I stopped reading Stephen King after Misery. It was just too…scary, realistic, horrifying. There – let’s settle on horrifying. I read it in high school, and I remember running and diving into bed at night once the lights were out as if I’d be a goner if I were caught out of bed. Bed is a safe place, right? Nothing can get you once the covers are pulled up.
When I was a kid, I also slept with the covers up to my chin so vampires couldn’t get at my neck…I must have thought my sheets were made of garlic or something. LOL
I picked up the book Swimming Through Clouds recently because I heard so much about it from my friend, Gretchen Engel. She’s been promoting the sequel to the book, Seeing Through Stone, on her blogs. I’ve had my eye on this book ever since I heard the author read an excerpt from the book at a launch party for Playlist Fiction in Indianapolis last September. The author, Rajdeep Paulus, writes masala-marinated fiction (her term). I simply love learning about other cultures and reading through the eyes of an Indian character, especially a book well-loved by a friend, is a fantastic way to do it.
Gretchen described the book as gritty. For me, the first quarter of the book was horrifying, reminiscent to Stephen King’s Misery or the movie with Julia Roberts, Sleeping with the Enemy. The difference, while the events in Misery are a dim possibility, the events in Swimming Through the Clouds and Sleeping with the Enemy, do happen. Domestic violence is a fact of life for many and reading about the depths of pain one person can put another through is…horrifying. I read through the book thinking, when we get to the climax of the book, the “midnight of the soul” for the main character, am I going to be able to stand it? How much worse can this possibly get? It was like a reading train-wreck. Uncomfortable, but I couldn’t look away.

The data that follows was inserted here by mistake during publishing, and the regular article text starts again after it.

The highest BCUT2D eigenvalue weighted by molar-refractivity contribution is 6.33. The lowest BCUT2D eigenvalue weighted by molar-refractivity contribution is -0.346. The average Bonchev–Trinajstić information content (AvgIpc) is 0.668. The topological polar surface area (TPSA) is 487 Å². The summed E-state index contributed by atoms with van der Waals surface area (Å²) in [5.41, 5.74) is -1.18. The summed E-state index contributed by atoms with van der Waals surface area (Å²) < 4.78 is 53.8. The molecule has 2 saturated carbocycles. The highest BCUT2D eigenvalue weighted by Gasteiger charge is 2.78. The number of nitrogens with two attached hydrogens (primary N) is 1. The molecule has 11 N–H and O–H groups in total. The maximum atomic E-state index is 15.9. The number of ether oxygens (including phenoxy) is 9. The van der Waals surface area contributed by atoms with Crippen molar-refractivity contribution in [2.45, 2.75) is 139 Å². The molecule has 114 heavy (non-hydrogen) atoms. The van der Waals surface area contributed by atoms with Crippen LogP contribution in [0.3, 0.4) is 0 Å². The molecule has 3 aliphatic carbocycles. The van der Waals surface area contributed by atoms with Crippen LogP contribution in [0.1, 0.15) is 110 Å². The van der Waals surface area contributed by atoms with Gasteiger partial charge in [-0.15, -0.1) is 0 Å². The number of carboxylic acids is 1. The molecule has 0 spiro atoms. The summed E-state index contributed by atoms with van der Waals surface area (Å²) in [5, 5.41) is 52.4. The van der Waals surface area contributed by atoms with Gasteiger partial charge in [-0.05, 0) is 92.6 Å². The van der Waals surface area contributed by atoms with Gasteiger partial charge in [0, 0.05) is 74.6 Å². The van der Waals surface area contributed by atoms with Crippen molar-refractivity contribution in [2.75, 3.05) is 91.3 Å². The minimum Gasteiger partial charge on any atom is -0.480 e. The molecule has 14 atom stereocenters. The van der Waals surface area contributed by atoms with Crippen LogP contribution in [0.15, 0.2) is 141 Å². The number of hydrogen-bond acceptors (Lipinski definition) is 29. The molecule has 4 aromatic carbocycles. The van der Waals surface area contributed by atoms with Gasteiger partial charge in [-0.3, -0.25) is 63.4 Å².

But I loved this book. The writing was beautiful. The story poignant in sadness but infused with hope. Talia, the main character, and her brother Jess, grow on you and you want to reach in and scoop them out of the story and hug them to you like kittens left out in the cold. The book didn’t get to the point I couldn’t read it. The other shoe didn’t fall because, unlike Hollywood films and general fiction, this is a Christian story so there is God, and hope.
But Talia and Jess’s stories go on. So that is why I have already purchased and am reading the sequel Seeing Through Stone. I want to know what happens next. 🙂
In answer to my question, how edgy do you like your Christian fiction? My answer is: the edgier the better. I want real, even if that means at times it is horrifying. Because it’s Christian, where God is involved there is always hope and redemption in one way or another. Those are the stories I like to read.
What about you?